What I like about this approach is the easy interpretation of the scalar value - the “number of orders of magnitude” remaining to Exascale. It's an efficiency and a performance problem. A value of three means a factor of one thousand away from the goal of delivering 1 Exaflop in 20MW.


It remains to be seen how the Exascale challenge will be won, of course. New announcements of plans to improve systems are coming out regularly.  Perhaps this approach, or one like it, which looks at both efficiency and performance in the nose-bleed range of supercomputing, will get us beyond looking at performance or efficiency separately and help us to understand which architectures, systems, and approaches are best closing the gap to the solution. And that ultimately will translate to a win for everyone.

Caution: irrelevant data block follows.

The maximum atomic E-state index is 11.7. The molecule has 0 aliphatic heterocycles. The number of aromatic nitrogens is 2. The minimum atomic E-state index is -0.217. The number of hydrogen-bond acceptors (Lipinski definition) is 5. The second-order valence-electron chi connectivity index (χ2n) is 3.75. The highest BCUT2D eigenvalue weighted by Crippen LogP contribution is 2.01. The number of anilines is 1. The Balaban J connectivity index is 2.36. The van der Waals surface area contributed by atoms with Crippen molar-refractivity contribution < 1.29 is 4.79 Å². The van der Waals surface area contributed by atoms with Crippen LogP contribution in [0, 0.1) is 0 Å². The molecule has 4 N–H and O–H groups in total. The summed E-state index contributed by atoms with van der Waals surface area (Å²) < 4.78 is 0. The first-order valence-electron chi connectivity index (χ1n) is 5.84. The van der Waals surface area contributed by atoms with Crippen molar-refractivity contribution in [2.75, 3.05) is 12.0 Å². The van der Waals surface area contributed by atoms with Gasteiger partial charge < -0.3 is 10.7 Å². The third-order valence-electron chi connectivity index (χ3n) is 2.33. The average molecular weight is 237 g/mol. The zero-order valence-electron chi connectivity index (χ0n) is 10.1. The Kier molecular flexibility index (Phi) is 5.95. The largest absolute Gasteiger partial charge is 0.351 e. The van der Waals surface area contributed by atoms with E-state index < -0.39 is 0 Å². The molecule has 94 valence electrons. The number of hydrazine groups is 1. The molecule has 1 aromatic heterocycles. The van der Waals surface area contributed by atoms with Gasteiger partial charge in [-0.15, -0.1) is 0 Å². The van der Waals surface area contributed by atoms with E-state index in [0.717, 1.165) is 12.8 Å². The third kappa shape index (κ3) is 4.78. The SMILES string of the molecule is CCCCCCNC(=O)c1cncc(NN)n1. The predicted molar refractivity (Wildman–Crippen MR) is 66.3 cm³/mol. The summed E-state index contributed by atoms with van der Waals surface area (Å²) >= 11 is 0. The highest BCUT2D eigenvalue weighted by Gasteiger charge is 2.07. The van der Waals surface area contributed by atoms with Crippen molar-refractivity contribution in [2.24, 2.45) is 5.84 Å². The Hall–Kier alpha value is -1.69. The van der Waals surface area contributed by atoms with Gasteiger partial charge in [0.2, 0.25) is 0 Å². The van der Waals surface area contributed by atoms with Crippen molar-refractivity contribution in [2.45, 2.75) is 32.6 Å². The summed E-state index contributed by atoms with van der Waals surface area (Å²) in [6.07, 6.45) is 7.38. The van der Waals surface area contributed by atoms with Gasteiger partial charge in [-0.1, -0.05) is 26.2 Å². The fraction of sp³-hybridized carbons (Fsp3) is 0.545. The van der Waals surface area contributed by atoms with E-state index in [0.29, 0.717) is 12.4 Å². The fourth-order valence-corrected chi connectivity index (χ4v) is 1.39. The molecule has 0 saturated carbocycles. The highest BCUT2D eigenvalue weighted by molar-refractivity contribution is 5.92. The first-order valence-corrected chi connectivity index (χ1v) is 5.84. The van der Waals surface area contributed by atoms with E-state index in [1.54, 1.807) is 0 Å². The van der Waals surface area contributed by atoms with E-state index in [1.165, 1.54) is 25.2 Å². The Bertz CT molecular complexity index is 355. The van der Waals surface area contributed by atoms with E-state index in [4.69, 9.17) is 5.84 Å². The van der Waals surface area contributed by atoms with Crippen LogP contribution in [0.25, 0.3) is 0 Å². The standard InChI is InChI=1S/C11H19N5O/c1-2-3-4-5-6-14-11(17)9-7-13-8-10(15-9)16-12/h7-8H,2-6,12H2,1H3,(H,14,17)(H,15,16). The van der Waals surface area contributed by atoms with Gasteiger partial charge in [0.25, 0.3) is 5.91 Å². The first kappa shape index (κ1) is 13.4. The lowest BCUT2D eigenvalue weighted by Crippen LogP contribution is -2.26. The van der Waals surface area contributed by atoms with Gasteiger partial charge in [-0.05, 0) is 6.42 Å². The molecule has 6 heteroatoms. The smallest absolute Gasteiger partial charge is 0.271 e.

As always, I’m interested in your thoughts and insights.


Is it helpful to understand how close systems are to exascale levels of capability. Does“exascalar” approach provide insigh into that? Does it address the question, “which system is closest to achieving Exascale goals of performance and efficiency?” better than looking at power and efficiency separately?  How would you improve things? (for instance one could plot power instead of efficiency, but when I looked at it it seemed to provide less insight). What alternatives schemes might be proposed as way to look at Performance and Energy Efficiency in supercomputing and what insights do they offer?



Comments are welcome.

I was at a conference recently and while I demonstrated the Xeon E7 processor RAS (Reliability, Availability, Serviceability) features, I discussed RISC to IA migration with the attendees. Occasionally I got blank stares."Oh, we’re doing server migration," was a common response, along with "we’re migrating our UNIX servers to Linux."